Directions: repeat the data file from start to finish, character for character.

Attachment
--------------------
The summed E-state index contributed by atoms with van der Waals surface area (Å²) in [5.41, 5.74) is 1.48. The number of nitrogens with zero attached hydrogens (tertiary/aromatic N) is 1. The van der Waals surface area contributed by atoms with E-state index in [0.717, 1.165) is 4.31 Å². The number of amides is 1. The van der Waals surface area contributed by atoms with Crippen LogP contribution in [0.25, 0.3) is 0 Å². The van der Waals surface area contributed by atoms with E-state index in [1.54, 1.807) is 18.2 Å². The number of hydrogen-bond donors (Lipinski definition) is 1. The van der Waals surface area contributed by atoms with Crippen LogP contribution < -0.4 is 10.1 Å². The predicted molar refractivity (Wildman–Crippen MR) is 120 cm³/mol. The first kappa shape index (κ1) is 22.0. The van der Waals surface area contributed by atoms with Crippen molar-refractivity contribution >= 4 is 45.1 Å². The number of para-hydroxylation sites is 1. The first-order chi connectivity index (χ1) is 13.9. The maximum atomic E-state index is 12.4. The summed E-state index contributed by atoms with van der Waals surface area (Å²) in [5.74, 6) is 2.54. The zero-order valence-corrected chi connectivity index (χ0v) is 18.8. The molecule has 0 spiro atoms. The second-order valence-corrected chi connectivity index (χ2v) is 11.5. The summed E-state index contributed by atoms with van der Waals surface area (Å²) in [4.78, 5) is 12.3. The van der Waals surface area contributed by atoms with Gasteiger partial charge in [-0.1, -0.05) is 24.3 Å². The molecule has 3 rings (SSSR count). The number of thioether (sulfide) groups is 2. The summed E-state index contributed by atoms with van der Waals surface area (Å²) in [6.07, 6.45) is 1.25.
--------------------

The summed E-state index contributed by atoms with van der Waals surface area (Å²) in [5.41, 5.74) is 1.48. The number of nitrogens with zero attached hydrogens (tertiary/aromatic N) is 1. The van der Waals surface area contributed by atoms with E-state index in [0.717, 1.165) is 4.31 Å². The number of amides is 1. The van der Waals surface area contributed by atoms with Crippen LogP contribution in [0.25, 0.3) is 0 Å². The van der Waals surface area contributed by atoms with E-state index in [1.54, 1.807) is 18.2 Å². The number of hydrogen-bond donors (Lipinski definition) is 1. The van der Waals surface area contributed by atoms with Crippen LogP contribution < -0.4 is 10.1 Å². The predicted molar refractivity (Wildman–Crippen MR) is 120 cm³/mol. The first kappa shape index (κ1) is 22.0. The van der Waals surface area contributed by atoms with Crippen molar-refractivity contribution >= 4 is 45.1 Å². The number of para-hydroxylation sites is 1. The first-order chi connectivity index (χ1) is 13.9. The maximum atomic E-state index is 12.4. The summed E-state index contributed by atoms with van der Waals surface area (Å²) in [5.74, 6) is 2.54. The zero-order valence-corrected chi connectivity index (χ0v) is 18.8. The molecule has 0 spiro atoms. The second-order valence-corrected chi connectivity index (χ2v) is 11.5. The summed E-state index contributed by atoms with van der Waals surface area (Å²) in [4.78, 5) is 12.3. The van der Waals surface area contributed by atoms with Gasteiger partial charge in [-0.1, -0.05) is 24.3 Å². The molecule has 3 rings (SSSR count). The number of thioether (sulfide) groups is 2. The summed E-state index contributed by atoms with van der Waals surface area (Å²) in [6.07, 6.45) is 1.25.